UIII.AC.ID, DEPOK - Ramadhan, the holy month of Islam, is considered highly sacred for Muslims all over the world. India has the world's second-largest Muslim population, after Indonesia. In India “Ramadhan” is usually called as “Ramazan”, where from the first day, Muslims usually wake up very early in the morning and then have the Sahoor meal, which in India is called “Saheri”. During Sahoor time, in India traditionally, Muslims have meal which includes biryani, Khichdi (made from rice and lentils), eggs and parathas (bread). So, fasting in India and Indonesia is quite similar, both countries practice and follow the same tradition.
Muslims pay thanks to Allah and reflect on teaching of the Qur'an and its importance for the Islamic believers. In Hinduism, we also observe fasting and pay thanks to God during our holy 9 days where Hindus observe fast and break the fasting in the evening. During Navratri festival, Hindu devotees observe fasting for nine days to please and seek blessings of Goddess Durga.
Since I am an Indian, and now studying in Indonesia, being a Pure Vegetarian (a person who cannot consume fish, eggs, meats, chicken etc.) it’s often struggling and difficult to survive during these days. Sometimes I have only limited vegetarian food options in here (examples: tempe mendoan, bubur kacang hijau, gado-gado, and ketoprak). However, my friends know that I am a pure vegetarian so they do respect my religion (Hinduism). Also, and this is very encouraging, sometimes they offer me Indonesian vegetarian version of foods and also they offered me fruits.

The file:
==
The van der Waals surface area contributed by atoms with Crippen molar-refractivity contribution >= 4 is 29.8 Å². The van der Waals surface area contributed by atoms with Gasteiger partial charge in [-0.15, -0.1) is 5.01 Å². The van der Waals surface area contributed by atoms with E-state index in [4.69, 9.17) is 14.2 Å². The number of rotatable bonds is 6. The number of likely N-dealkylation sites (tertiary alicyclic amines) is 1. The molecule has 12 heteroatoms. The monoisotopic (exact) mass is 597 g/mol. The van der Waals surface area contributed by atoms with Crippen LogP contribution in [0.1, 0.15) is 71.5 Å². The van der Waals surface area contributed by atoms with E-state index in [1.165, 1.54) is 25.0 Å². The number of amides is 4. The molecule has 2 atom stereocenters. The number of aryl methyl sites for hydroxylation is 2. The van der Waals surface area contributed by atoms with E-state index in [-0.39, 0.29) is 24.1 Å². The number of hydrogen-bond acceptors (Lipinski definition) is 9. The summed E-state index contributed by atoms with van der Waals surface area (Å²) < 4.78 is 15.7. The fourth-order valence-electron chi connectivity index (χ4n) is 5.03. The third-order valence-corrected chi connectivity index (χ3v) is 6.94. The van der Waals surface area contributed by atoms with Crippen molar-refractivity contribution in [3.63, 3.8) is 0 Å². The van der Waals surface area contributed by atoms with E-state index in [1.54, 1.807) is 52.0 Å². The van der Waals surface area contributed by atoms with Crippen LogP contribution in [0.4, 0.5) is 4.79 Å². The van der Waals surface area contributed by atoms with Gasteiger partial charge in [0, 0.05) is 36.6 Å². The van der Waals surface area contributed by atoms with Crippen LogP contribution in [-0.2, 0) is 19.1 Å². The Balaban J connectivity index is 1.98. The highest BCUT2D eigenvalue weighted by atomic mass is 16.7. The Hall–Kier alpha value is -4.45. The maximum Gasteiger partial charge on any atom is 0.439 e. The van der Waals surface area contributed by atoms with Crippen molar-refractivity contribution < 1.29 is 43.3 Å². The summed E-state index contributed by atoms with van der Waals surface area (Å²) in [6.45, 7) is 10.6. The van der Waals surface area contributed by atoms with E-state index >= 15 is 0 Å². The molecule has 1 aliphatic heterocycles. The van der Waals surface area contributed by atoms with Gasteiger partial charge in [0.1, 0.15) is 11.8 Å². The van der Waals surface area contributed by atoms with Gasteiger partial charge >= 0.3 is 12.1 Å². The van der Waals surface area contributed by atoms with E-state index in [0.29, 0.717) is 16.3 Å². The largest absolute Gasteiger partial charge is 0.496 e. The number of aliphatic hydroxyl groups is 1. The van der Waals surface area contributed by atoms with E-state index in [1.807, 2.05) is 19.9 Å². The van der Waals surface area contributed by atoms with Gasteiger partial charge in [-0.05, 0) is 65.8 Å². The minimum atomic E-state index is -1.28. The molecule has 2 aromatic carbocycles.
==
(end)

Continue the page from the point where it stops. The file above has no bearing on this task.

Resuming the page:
In India, on the day of Eid, everyone wears new clothes and go to Eid-gah to pray the Namaz, and after the prayer Muslims hug their parents, relatives and friends, as well as take blessings from the elders. Then they go to graveyards and do Fateha along with sprinkles flowers on the grave. They make supplication for the dead persons. Women prepare food like Indian briyani, and other sweets items. Everyone goes to their relative's home to wish them and spend quality time along with having meals with them. Elder people give Eidi (money) to the children.
Moreover, during my studies here at UIII, I have witnessed that I am completely indulged in this Indonesian culture and enjoying the holy month of Islam i.e. Ramadhan with my local and International Muslims friends here in Depok. It’s is really good to see and explore how they perform prayers, cooking foods for Ramadhan, visiting the mosque and maintain the peace, while sharing good knowledge with me.
To be honest, while living in India, I have never experienced these kinds of vibes, and I proudly feel that I am very lucky to get a chance to experience, explore and enhance this Indonesian culture, their festivals with local Indonesian and other International friends.
By Prabhanshu Sharma, MA student at Faculty of Economics and Bussiness, UIII from India